When I went to college, I wasn’t really prepared for what I was about to face. It’s not that I was a bad student in high school, I wasn’t…in fact, I was above average. Of course, I struggled in math but I excelled in English and History, which made up for it. Still, I was lulled to complacency, because no one ever actually challenged me to think. I take that back, my drama instructor did. She was always getting us to think, analyze and make decisions.
Many things contributed to my complete failure of a first semester. Ok, so technically, I didn’t fail…but darn close. It was bad. One class, I just plain wasn’t ready for and didn’t understand. But I didn’t ask for help, either. Then there was the social fiasco of changing from one mentoring group to another, mid-semester (honestly, that was pretty traumatic). Oh, and the skipping out of the Freshman Orientation class because I thought it was stupid. I hated my vocal coach, because she was picking music that was really hard and that I’d never even heard before. It was a big mess. I was put on notice that if I didn’t get at least B’s the following semester, I would be asked to leave. Ok, fine…I’d do what I had to.
I decided to get serious. I wanted to sing and teach music, but wanted to do it on Broadway…or off Broadway…or something. Or at least be able to be a music director in a school or church or something. So, I went to my voice lessons, even though my teacher was a pain, I got tutoring help for one of the classes where I was lost, and sincerely tried to understand what they were saying in the theory class (I’d never taken theory, so I really had to work hard to keep up). By the end of my Sophomore year, I’d brought my grades up to a B- average. Thing is, though, even though I ‘really wanted to sing’, I never really practiced like I should…maybe sporadically, but not a couple hours a day. I just kind skated along, thinking that it was just good enough.
The last day of finals of my Sophomore year was the same day I was moving out of the dorm. As I was packing my stuff into my parents’ van, I got a phone call from my theory professor saying that he couldn’t find my final. This was a 3 day take home exam which I had really struggled with and put INTO HIS HAND and watched him put into his briefcase. But he didn’t remember that. He had lost it. Oh, and if I wanted to get credit for it, I’d have to take it again. Um….I don’t think so. As a result of my decision, I ended up with a “D”. A “D”. I was so angry…it really wasn’t fair, I thought.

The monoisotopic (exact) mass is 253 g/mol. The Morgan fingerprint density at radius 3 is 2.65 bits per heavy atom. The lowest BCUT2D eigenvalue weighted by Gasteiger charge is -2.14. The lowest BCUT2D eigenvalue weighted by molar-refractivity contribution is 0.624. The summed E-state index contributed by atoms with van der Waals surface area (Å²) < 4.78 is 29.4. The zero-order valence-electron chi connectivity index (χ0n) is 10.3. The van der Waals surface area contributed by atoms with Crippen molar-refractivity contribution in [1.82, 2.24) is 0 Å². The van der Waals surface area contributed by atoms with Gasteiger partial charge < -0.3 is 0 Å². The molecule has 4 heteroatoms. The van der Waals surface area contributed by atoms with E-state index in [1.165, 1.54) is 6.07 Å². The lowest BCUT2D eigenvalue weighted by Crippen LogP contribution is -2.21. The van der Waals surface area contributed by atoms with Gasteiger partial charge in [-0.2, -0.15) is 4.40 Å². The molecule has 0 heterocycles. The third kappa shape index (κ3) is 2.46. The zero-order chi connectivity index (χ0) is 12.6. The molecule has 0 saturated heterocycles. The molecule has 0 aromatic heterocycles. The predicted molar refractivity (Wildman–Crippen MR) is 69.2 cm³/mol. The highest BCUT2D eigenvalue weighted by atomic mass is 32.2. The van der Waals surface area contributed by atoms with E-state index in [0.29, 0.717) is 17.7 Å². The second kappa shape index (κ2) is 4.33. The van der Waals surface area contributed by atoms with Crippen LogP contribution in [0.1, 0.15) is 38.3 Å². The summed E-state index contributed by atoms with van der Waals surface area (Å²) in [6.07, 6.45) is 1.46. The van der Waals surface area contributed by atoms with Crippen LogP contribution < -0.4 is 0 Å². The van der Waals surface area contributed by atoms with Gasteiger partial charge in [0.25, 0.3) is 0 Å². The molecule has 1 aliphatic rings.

I’d been tossing around the thought of not going back to that college in the fall (for personal reasons), but at that moment, I decided that I definitely wouldn’t come back, and that I would change my major. A few years ago, my choir director from that time (who was also my mentor and advisor), asked me why I quit and that he was disappointed, because he thought that if I’d just tried a little harder I would have been one of his best students.
I look back at that time and sometimes regret the decision I made. I wonder what it would have been like if I’d just been stubborn enough to fight through the theory classes and practiced a bit more. I wonder what I could have accomplished in the music world if I’d just worked at it. But I’ll never know, because I let someone’s stupidity give me an excuse to quit.
This road I’ve chosen now…to be a marriage and family therapist…is no easier than the one I started down 23 years ago. In fact, it’s probably harder to go down it now than it would have been then. But now I KNOW what it is I want. I have a clear vision and understanding of how things are and how I want them to be. But it took a LONG time and a lot of discipline to get here. I’m older, have more responsibilities and have major health issues, but I’m not going to let those things distract me from what’s really important. I will do whatever it takes to get past the obstacles that lay ahead and refuse to make excuses. I just wish I could get my daughter to understand this…maybe living by example will accomplish what lectures haven’t so far.